Oil Price History—Highs and Lows Since 1974

What makes oil prices so volatile?

Oil prices have been high and low and everywhere in between over the years. Political and other changes have consistently rocked the oil landscape since 1948. Prices ranged between $2.50 and $3.00 a barrel until 1970. That's $17 to $19 a barrel when adjusted for inflation.

The U.S. was the world's dominant oil producer at that time. It regulated prices. Domestic oil was plentiful. Cheap oil and gas made the expansion of interstate highways, interstate trucking, and auto ownership part of the America Dream.

But multiple changes have occurred since then. 

The 1960s

Saudi Arabia and other foreign oil-exporting nations formed OPEC in 1960, and they wanted more control over oil prices. Regulators allowed U.S. companies to pump as much oil as they wanted in 1971. They began using up surplus reserves. As supply fell, prices rose. America became vulnerable to future shortages.

The 1970s

OPEC didn't really begin flex its pricing muscle until President Nixon effectively took the U.S. dollar off of the gold standard in 1971. The value of the dollar plummeted, taking oil revenues down with it. All oil contracts are traded in U.S. dollars, so oil prices follow the value of the dollar

OPEC halted oil exports to the United States in 1973. Its primary goal was to boost oil prices. It also wanted to punish America for its support of Israel in the Yom Kippur War. Congress created the Strategic Petroleum Reserve to provide a 90-day supply and prevent future shortages.

Oil prices have been volatile since 1974. They're affected by more than the laws of supply and demand. Oil prices are determined by oil futures contracts on the commodities markets. This means that commodities traders control oil prices. They'll drive prices up even if they only think there will be a surge in demand, such as during the summer driving season, or if they think there will be a shortage, such as during the Libyan uprising.

The Millennium 

Oil prices developed a predictable seasonal swing in 2011. Prices rose in the spring as oil futures traders anticipated high demand for summer vacation driving. Prices fell in the fall and winter after demand peaked. 

That changed in 2016. OPEC increased prices in November when it cut production because it wanted to keep prices high in the face of increased U.S. production of shale oil and alternative fuels. The supply increase had driven global oil prices down to a 13-year low of $26.55/b on Jan. 20, 2016. As a result, prices responded to OPEC's actions more than seasonal variations. Six months before that, prices had been $60/b. 

Today's oil prices fluctuate due to these constantly changing conditions.

Oil Prices by Year: Average, High, Low, and Events

The following chart shows the prices for imported Brent oil according to the U.S. Energy Information Administration. The first column shows the average annual price, followed by the high and low oil prices that year and the reasons and accompanying events for the price variations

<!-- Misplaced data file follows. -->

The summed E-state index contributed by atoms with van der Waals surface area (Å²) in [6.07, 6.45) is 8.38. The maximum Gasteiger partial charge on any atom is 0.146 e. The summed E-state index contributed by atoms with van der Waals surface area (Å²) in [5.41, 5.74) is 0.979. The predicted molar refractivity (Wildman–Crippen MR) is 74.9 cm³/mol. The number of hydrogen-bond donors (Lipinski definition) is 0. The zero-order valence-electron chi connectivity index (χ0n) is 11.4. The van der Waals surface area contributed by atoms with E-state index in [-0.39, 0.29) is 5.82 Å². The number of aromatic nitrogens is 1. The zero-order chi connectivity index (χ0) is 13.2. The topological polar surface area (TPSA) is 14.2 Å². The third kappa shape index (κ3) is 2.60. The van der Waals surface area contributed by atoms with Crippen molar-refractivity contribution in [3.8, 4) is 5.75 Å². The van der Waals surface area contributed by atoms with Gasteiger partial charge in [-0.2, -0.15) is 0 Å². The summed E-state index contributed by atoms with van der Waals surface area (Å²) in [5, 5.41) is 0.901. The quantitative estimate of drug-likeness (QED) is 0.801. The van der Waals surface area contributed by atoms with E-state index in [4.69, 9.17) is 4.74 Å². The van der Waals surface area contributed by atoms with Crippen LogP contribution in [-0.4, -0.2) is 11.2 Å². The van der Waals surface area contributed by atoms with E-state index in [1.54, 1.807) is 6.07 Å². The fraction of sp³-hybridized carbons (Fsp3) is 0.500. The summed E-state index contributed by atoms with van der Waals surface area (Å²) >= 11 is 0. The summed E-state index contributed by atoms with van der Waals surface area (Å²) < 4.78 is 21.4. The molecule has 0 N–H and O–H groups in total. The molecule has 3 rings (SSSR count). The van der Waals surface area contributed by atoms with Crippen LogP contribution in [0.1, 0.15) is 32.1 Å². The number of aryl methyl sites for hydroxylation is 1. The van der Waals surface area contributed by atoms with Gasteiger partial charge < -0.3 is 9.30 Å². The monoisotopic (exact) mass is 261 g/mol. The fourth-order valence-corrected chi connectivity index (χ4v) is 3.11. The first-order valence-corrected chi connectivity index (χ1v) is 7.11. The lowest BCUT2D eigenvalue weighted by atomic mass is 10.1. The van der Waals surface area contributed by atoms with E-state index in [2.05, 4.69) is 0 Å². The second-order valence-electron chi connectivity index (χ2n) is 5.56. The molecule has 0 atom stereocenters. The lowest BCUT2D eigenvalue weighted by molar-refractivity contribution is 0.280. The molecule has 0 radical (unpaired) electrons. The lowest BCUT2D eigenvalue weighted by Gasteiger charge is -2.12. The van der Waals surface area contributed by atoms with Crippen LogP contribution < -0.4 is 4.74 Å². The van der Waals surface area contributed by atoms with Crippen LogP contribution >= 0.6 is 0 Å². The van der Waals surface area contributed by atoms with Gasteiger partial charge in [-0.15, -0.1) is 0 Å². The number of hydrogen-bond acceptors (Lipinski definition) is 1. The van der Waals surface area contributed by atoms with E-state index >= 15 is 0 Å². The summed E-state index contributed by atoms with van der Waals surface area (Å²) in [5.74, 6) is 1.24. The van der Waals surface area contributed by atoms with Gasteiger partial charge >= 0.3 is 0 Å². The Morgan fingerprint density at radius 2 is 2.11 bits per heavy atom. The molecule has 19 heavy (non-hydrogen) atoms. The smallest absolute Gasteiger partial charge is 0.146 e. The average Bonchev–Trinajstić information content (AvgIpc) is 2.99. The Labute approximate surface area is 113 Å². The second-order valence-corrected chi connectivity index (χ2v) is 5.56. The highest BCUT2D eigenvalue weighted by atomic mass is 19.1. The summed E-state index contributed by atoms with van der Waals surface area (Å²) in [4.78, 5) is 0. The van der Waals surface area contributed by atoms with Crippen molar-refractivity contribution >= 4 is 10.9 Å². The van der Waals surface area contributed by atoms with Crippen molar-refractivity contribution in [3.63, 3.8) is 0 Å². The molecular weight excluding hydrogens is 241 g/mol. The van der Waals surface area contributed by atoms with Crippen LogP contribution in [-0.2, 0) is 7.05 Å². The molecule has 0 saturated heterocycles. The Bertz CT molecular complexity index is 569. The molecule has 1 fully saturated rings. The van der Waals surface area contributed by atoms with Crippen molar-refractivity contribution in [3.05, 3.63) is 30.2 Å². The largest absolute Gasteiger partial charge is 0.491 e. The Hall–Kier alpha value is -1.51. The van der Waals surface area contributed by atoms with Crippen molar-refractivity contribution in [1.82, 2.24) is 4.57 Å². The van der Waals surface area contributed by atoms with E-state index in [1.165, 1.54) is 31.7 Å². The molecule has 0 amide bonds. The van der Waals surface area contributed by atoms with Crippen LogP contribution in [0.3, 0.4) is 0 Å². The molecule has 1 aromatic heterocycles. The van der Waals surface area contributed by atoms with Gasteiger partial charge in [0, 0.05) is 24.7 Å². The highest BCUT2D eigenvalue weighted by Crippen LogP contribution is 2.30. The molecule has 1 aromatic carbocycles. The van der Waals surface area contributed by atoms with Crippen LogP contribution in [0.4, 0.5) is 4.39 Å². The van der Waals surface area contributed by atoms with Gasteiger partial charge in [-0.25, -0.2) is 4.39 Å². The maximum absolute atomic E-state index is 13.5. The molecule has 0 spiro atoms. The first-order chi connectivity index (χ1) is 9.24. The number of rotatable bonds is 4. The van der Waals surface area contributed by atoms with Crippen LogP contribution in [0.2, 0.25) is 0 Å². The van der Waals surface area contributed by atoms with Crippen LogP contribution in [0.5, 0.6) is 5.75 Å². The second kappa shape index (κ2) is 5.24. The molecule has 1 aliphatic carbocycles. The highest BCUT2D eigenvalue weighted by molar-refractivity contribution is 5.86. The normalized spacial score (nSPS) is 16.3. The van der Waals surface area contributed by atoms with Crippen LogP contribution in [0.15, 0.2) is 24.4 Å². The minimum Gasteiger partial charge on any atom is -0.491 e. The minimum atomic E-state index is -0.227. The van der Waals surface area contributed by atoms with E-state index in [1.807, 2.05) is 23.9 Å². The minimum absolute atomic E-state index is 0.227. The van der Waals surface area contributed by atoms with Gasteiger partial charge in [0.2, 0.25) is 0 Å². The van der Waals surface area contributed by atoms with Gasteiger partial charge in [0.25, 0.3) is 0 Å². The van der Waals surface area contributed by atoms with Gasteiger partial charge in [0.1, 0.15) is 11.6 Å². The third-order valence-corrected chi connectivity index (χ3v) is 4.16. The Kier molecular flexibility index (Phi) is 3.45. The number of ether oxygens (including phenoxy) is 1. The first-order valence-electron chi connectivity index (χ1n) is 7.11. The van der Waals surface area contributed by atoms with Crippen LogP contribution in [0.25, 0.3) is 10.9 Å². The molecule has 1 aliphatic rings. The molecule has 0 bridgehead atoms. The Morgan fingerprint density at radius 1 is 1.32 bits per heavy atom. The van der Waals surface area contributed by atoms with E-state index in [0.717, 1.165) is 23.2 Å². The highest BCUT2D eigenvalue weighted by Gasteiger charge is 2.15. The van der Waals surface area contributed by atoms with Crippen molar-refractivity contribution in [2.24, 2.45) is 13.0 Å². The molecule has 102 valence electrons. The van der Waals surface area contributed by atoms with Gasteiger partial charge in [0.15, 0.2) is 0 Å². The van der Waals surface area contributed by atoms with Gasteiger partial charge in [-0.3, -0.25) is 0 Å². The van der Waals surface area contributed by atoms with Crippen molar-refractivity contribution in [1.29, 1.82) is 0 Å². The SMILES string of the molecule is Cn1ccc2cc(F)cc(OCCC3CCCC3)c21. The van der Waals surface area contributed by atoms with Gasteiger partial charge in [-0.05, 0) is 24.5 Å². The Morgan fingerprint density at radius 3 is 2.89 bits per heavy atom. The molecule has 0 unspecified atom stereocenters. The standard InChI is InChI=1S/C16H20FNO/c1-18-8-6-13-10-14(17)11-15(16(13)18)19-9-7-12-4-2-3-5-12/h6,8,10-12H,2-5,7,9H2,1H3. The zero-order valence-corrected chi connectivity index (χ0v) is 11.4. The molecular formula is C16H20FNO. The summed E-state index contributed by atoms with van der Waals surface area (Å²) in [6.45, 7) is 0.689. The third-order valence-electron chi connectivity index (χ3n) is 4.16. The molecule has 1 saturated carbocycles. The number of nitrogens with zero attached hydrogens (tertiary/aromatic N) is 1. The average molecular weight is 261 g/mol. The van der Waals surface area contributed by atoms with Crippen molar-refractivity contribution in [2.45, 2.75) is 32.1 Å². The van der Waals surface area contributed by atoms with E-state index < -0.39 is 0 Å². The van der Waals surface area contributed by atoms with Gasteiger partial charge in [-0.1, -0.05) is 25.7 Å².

Year    Avg        Low          High             Cause 

1974  $12.52 $9.59    $13.06  OPEC oil embargo ended
1975  $13.95 $12.77    $15.04  Stagflation
1976  $13.48

 $13.27   

  $13.71   Economy recovered
1977  $14.53 $14.11     $14.76   Fed raised and lowered rates
1978  $14.57 $14.41     $14.94   
1979  $21.57 $15.50     $28.91   Iran-Iraq War, fed rate 20%
1980 $33.86 $30.75     $35.63  Iran oil embargo
1981  $37.10 $35.43     $39.00  Reagan cut taxes
1982  $33.57 $32.78    $35.54   Recession ends inflation
1983  $29.31 $27.95    $31.40    
1984 $28.88 $28.02     $29.26   
1985  $26.99 $26.21     $27.60    
1986  $13.93 $10.91     $24.93   OPEC adds to supply
1987  $18.14 $16.45     $19.32   
1988  $14.60 $12.66     $15.93    
1989  $18.07 $16.04     $20.05    
1990  $23.73 $15.15     $32.88   Gulf War
1991  $18.73 $17.17   $22.30SPR released oil
1992  $18.21 $16.00    $19.83   
1993  $16.13 $12.56    $18.35  
1994  $15.54 $12.90    $17.52  NAFTA allowed cheap oil from Mexico
1995  $17.14 $16.29    $18.56  
1996  $20.62 $17.48   $23.22   
1997  $18.49 $15.95    $23.02   
1998  $12.07 $9.39    $14.33  
1999  $17.27 $10.16    $24.35  Prices doubled
2000  $27.72 $24.29   $30.56   
2001  $21.99 $15.95    $24.63  Recession and 9/11 attack
2002  $23.71 $17.04    $27.14  Afghanistan War
2003  $27.73 $24.48    $32.23   
2004 $35.89 $30.11    $45.36  
2005 $48.89 $37.56   $58.79 Hurricane Katrina
2006  $59.05 $52.70   $67.99  Bernanke becomes Fed chair
2007  $67.19 $49.57   $85.53  Banking crisis
2008  $92.57 $35.59    $127.77  Financial crisis
2009  $59.04 $36.84   $74.40  Great Recession
2010  $75.83 $73.73    $85.59   
2011$102.58 $87.61   $107.98  
2012$101.09$92.18$108.54Iran threatened Straits of Hormuz
2013$98.12$90.36$104.16Iran threatened Straits of Hormuz
2014$89.63$57.36$100.26The dollar rose 15% and U.S. shale oil increased
2015$46.34$33.16$58.89The dollar rose 15% and U.S. shale oil increased
2016$38.17$26.66$46.72Dollar fell and OPEC cut oil supply to keep prices stable
2017$48.73$43.93$54.38Dollar fell and OPEC cut oil supply to keep prices stable
2018$50.69$47.50$67.25Dollar fell and OPEC cut oil supply to keep prices stable

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